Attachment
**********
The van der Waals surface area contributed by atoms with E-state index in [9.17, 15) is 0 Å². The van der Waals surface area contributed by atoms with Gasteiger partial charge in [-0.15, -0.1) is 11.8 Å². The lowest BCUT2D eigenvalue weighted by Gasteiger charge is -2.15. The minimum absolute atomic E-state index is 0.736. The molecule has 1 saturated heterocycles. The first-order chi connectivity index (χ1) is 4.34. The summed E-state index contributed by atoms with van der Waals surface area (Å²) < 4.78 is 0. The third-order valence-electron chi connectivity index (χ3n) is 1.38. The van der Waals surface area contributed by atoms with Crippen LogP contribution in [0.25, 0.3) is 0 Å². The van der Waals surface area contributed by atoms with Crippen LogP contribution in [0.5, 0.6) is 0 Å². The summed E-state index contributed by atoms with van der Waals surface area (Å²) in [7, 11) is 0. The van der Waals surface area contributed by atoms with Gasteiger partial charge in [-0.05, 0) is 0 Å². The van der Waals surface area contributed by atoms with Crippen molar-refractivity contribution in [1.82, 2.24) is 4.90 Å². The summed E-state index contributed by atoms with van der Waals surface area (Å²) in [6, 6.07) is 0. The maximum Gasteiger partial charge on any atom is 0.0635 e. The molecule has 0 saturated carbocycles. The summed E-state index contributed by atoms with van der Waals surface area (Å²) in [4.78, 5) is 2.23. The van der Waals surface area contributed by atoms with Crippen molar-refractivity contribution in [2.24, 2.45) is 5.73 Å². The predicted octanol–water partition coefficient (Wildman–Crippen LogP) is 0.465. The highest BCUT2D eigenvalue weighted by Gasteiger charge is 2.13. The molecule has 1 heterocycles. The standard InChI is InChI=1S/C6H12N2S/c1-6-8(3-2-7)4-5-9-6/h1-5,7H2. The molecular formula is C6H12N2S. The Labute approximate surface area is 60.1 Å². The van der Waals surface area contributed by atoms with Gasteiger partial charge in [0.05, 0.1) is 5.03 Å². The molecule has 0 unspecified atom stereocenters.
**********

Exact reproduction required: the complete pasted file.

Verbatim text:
The van der Waals surface area contributed by atoms with E-state index in [9.17, 15) is 0 Å². The van der Waals surface area contributed by atoms with Gasteiger partial charge in [-0.15, -0.1) is 11.8 Å². The lowest BCUT2D eigenvalue weighted by Gasteiger charge is -2.15. The minimum absolute atomic E-state index is 0.736. The molecule has 1 saturated heterocycles. The first-order chi connectivity index (χ1) is 4.34. The summed E-state index contributed by atoms with van der Waals surface area (Å²) < 4.78 is 0. The third-order valence-electron chi connectivity index (χ3n) is 1.38. The van der Waals surface area contributed by atoms with Crippen LogP contribution in [0.25, 0.3) is 0 Å². The van der Waals surface area contributed by atoms with Crippen LogP contribution in [0.5, 0.6) is 0 Å². The summed E-state index contributed by atoms with van der Waals surface area (Å²) in [7, 11) is 0. The van der Waals surface area contributed by atoms with Gasteiger partial charge in [-0.05, 0) is 0 Å². The van der Waals surface area contributed by atoms with Crippen molar-refractivity contribution in [1.82, 2.24) is 4.90 Å². The summed E-state index contributed by atoms with van der Waals surface area (Å²) in [6, 6.07) is 0. The maximum Gasteiger partial charge on any atom is 0.0635 e. The molecule has 0 saturated carbocycles. The summed E-state index contributed by atoms with van der Waals surface area (Å²) in [4.78, 5) is 2.23. The van der Waals surface area contributed by atoms with Crippen molar-refractivity contribution in [2.24, 2.45) is 5.73 Å². The predicted octanol–water partition coefficient (Wildman–Crippen LogP) is 0.465. The highest BCUT2D eigenvalue weighted by Gasteiger charge is 2.13. The molecule has 1 heterocycles. The standard InChI is InChI=1S/C6H12N2S/c1-6-8(3-2-7)4-5-9-6/h1-5,7H2. The molecular formula is C6H12N2S. The Labute approximate surface area is 60.1 Å². The van der Waals surface area contributed by atoms with Gasteiger partial charge in [0.05, 0.1) is 5.03 Å². The molecule has 0 unspecified atom stereocenters.